On Sun, Nov 4, 2018 at 10:04 AM Mario Blažević <[hidden email]> wrote:
Four weeks having passed since the previous discussion with no
objections, I have now merged the content of the Haskell Report

from https://github.com/haskell/haskell-report

into https://github.com/haskell/rfcs


     To remind everybody again, the point of this move was to enable
adding an actionable change to the report to every RFC. From this point
on, any proposal that passes the full process to becoming accepted can
update the report by the simple act of getting merged.

     In order to test this process, over a year ago I've picked and
submitted the least controversial RFC I could find, namely
https://github.com/haskell/rfcs/pull/17. There has been no objection to
the proposal. In fact there has been no comment whatsoever, but I
suppose that's beside the point. So today I have moved the RFC to the
"Last Call" column (https://github.com/haskell/rfcs/projects/1) as the
first and only proposal to gain that awesome status.

     It's not at all clear what should happen to the RFC between this
point and it getting merged, but I'm determined to test drive the
process with it. This is my plan:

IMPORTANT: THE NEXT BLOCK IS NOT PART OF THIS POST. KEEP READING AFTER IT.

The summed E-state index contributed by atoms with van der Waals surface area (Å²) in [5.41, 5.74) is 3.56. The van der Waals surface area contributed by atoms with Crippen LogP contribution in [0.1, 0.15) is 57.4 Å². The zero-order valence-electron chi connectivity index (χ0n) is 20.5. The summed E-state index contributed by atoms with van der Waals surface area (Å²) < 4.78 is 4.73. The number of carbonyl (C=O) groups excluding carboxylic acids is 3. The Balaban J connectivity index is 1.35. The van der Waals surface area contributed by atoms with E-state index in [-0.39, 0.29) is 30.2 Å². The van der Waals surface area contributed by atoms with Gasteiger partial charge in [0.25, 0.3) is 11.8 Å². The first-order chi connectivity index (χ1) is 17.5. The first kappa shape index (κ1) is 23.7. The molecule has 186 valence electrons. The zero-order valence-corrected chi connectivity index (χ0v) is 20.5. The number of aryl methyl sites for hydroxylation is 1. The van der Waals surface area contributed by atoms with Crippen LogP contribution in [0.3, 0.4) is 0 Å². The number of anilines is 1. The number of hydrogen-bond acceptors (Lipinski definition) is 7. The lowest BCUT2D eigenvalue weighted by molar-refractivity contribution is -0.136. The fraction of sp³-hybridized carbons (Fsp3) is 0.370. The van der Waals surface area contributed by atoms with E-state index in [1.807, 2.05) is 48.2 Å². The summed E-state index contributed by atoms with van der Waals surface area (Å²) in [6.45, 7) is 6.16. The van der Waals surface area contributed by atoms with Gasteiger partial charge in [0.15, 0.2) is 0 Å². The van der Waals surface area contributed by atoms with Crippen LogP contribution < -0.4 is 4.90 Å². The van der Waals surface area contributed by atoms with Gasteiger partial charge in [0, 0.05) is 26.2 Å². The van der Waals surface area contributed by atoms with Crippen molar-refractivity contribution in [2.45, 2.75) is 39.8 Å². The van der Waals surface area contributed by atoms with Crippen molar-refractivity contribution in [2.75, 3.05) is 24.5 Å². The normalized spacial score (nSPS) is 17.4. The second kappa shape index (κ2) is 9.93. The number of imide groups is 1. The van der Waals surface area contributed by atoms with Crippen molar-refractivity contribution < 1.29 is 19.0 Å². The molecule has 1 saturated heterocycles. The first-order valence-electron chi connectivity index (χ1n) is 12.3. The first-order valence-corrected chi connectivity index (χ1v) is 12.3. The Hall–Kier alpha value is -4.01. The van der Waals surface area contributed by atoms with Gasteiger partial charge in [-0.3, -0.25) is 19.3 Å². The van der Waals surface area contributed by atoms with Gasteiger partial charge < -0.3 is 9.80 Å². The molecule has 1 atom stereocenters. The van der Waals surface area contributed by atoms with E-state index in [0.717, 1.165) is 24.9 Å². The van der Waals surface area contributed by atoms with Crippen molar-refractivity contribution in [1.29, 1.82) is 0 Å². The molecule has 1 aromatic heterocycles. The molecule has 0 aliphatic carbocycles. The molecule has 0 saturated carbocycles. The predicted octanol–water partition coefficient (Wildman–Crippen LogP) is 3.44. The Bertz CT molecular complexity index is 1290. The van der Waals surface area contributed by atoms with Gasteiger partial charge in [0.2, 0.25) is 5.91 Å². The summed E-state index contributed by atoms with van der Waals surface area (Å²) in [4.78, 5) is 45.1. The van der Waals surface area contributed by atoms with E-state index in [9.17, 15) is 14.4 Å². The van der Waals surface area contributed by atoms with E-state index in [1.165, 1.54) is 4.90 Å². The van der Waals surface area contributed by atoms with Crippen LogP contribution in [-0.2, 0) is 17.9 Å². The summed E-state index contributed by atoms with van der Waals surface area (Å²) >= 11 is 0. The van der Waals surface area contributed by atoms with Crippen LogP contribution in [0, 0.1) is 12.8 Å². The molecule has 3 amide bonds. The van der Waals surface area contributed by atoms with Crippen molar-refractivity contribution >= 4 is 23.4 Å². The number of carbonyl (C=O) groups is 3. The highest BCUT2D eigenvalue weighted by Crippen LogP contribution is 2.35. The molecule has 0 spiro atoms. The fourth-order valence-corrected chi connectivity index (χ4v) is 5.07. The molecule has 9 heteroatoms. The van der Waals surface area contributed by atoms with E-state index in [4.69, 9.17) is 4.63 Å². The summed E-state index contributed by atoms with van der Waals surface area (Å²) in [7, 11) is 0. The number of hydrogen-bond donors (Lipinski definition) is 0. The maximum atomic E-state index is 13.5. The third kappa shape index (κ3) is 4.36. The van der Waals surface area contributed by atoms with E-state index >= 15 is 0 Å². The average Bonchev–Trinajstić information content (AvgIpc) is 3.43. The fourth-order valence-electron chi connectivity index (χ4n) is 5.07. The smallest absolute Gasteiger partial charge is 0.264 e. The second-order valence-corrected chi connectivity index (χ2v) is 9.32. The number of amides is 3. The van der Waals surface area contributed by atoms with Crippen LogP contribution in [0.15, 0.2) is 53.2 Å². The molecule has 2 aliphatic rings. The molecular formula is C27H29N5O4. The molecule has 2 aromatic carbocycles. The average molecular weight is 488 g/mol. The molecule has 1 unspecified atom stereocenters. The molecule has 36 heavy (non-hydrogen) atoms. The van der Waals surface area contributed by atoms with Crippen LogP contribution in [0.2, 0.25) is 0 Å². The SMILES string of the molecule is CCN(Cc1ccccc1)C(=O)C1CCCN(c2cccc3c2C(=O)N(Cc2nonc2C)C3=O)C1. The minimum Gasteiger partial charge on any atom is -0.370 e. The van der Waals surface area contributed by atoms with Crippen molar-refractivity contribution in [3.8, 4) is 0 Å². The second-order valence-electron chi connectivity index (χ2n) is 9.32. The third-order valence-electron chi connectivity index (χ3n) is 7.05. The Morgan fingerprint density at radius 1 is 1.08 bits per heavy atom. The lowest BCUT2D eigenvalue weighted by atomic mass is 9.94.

1. I'm going to add update the report with a patch to the report
content, then

2. wait another two weeks for any objection before

3. moving the proposal from the Last Call to the Ready for Report
status, then

4. announce that the proposal is Ready for Report and

5. wait another two weeks for the full approval, then finally

6. merge the RFC.


     The only flaw in my cunning plan above is defining what constitutes
"the full approval". The committee being rather ... disengaged and
scattered, there is little hope of getting 50% of votes from all its
members. The criteria of no raised objection, which I've used so far,
seems much too lax for a full approval. I think the only reasonable fair
criteria of success would be a public and unanimous approval by at least
N committee members. I have no idea what N should be, but I know that if
this test proposal can't garner N approvals, no proposal will ever pass
the hurdle.

     To make it plain, I suggest we take the number of committee members
that comment on the test proposal as the maximum bound of N. I do hope
max(N) > 1.


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Re: Report merged, steps to follow

Richard Eisenberg-4
In reply to this post by Mario Blažević-3
Also sounds good to me. Thanks for laboriously breathing life back into this process! I will comment on the proposal sometime this week.